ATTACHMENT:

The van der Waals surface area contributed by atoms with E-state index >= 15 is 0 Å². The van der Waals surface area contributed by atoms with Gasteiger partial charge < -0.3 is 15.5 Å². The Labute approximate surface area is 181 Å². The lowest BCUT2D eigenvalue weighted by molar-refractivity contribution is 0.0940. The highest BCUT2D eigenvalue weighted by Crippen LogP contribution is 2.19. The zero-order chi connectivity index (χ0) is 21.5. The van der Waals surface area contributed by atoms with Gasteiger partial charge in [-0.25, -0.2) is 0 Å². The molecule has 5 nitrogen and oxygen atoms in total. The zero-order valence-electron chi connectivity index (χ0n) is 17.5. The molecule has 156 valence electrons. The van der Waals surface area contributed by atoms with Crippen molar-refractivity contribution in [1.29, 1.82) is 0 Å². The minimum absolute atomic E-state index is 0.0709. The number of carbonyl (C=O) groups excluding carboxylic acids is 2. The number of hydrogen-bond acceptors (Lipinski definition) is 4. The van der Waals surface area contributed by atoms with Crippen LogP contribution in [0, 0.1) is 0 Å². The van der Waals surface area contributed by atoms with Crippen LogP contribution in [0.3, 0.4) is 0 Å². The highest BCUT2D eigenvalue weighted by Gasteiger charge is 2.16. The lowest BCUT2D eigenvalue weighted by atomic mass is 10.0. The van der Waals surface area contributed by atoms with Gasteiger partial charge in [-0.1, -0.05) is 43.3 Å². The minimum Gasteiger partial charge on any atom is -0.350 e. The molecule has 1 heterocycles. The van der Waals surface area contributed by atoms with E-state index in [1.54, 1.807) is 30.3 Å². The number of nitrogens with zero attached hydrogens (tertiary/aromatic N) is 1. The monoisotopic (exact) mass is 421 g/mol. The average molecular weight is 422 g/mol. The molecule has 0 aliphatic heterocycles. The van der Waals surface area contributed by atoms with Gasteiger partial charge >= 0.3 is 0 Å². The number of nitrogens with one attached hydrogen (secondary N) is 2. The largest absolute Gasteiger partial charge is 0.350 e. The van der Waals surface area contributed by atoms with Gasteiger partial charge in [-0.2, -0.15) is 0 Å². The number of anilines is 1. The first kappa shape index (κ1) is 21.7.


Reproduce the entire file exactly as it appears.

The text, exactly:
The van der Waals surface area contributed by atoms with E-state index >= 15 is 0 Å². The van der Waals surface area contributed by atoms with Gasteiger partial charge < -0.3 is 15.5 Å². The Labute approximate surface area is 181 Å². The lowest BCUT2D eigenvalue weighted by molar-refractivity contribution is 0.0940. The highest BCUT2D eigenvalue weighted by Crippen LogP contribution is 2.19. The zero-order chi connectivity index (χ0) is 21.5. The van der Waals surface area contributed by atoms with Gasteiger partial charge in [-0.25, -0.2) is 0 Å². The molecule has 5 nitrogen and oxygen atoms in total. The zero-order valence-electron chi connectivity index (χ0n) is 17.5. The molecule has 156 valence electrons. The van der Waals surface area contributed by atoms with Crippen molar-refractivity contribution in [1.29, 1.82) is 0 Å². The minimum absolute atomic E-state index is 0.0709. The number of carbonyl (C=O) groups excluding carboxylic acids is 2. The number of hydrogen-bond acceptors (Lipinski definition) is 4. The van der Waals surface area contributed by atoms with Crippen LogP contribution in [0, 0.1) is 0 Å². The van der Waals surface area contributed by atoms with Crippen LogP contribution in [0.3, 0.4) is 0 Å². The highest BCUT2D eigenvalue weighted by Gasteiger charge is 2.16. The lowest BCUT2D eigenvalue weighted by atomic mass is 10.0. The van der Waals surface area contributed by atoms with Gasteiger partial charge in [-0.1, -0.05) is 43.3 Å². The minimum Gasteiger partial charge on any atom is -0.350 e. The molecule has 1 heterocycles. The van der Waals surface area contributed by atoms with E-state index in [1.54, 1.807) is 30.3 Å². The number of nitrogens with zero attached hydrogens (tertiary/aromatic N) is 1. The monoisotopic (exact) mass is 421 g/mol. The average molecular weight is 422 g/mol. The molecule has 0 aliphatic heterocycles. The van der Waals surface area contributed by atoms with Gasteiger partial charge >= 0.3 is 0 Å². The number of nitrogens with one attached hydrogen (secondary N) is 2. The largest absolute Gasteiger partial charge is 0.350 e. The van der Waals surface area contributed by atoms with Gasteiger partial charge in [-0.2, -0.15) is 0 Å². The number of anilines is 1. The first kappa shape index (κ1) is 21.7.